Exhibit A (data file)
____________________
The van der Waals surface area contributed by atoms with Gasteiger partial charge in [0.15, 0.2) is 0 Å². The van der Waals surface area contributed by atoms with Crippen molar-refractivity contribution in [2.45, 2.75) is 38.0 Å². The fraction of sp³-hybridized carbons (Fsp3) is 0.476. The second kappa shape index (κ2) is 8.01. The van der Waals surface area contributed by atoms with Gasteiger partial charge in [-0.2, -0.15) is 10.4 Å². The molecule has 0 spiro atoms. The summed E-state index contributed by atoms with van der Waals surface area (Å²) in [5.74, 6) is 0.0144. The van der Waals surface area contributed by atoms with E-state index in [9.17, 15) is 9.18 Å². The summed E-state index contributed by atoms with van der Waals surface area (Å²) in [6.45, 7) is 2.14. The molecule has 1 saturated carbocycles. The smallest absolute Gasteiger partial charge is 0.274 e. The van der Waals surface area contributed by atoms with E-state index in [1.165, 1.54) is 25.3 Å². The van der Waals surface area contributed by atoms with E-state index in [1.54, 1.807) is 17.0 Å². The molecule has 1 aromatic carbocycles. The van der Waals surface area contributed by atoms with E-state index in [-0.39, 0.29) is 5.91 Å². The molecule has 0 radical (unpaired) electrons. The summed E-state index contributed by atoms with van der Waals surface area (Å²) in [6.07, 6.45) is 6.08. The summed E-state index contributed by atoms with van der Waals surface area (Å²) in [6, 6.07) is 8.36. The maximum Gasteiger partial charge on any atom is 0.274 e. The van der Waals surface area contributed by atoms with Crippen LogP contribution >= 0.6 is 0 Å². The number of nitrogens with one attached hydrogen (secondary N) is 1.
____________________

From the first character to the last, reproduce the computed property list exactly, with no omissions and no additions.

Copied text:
The van der Waals surface area contributed by atoms with Gasteiger partial charge in [0.15, 0.2) is 0 Å². The van der Waals surface area contributed by atoms with Crippen molar-refractivity contribution in [2.45, 2.75) is 38.0 Å². The fraction of sp³-hybridized carbons (Fsp3) is 0.476. The second kappa shape index (κ2) is 8.01. The van der Waals surface area contributed by atoms with Gasteiger partial charge in [-0.2, -0.15) is 10.4 Å². The molecule has 0 spiro atoms. The summed E-state index contributed by atoms with van der Waals surface area (Å²) in [5.74, 6) is 0.0144. The van der Waals surface area contributed by atoms with E-state index in [9.17, 15) is 9.18 Å². The summed E-state index contributed by atoms with van der Waals surface area (Å²) in [6.45, 7) is 2.14. The molecule has 1 saturated carbocycles. The smallest absolute Gasteiger partial charge is 0.274 e. The van der Waals surface area contributed by atoms with E-state index in [1.165, 1.54) is 25.3 Å². The van der Waals surface area contributed by atoms with E-state index in [1.54, 1.807) is 17.0 Å². The molecule has 1 aromatic carbocycles. The van der Waals surface area contributed by atoms with E-state index in [-0.39, 0.29) is 5.91 Å². The molecule has 0 radical (unpaired) electrons. The summed E-state index contributed by atoms with van der Waals surface area (Å²) in [6.07, 6.45) is 6.08. The summed E-state index contributed by atoms with van der Waals surface area (Å²) in [6, 6.07) is 8.36. The maximum Gasteiger partial charge on any atom is 0.274 e. The van der Waals surface area contributed by atoms with Crippen LogP contribution >= 0.6 is 0 Å². The number of nitrogens with one attached hydrogen (secondary N) is 1.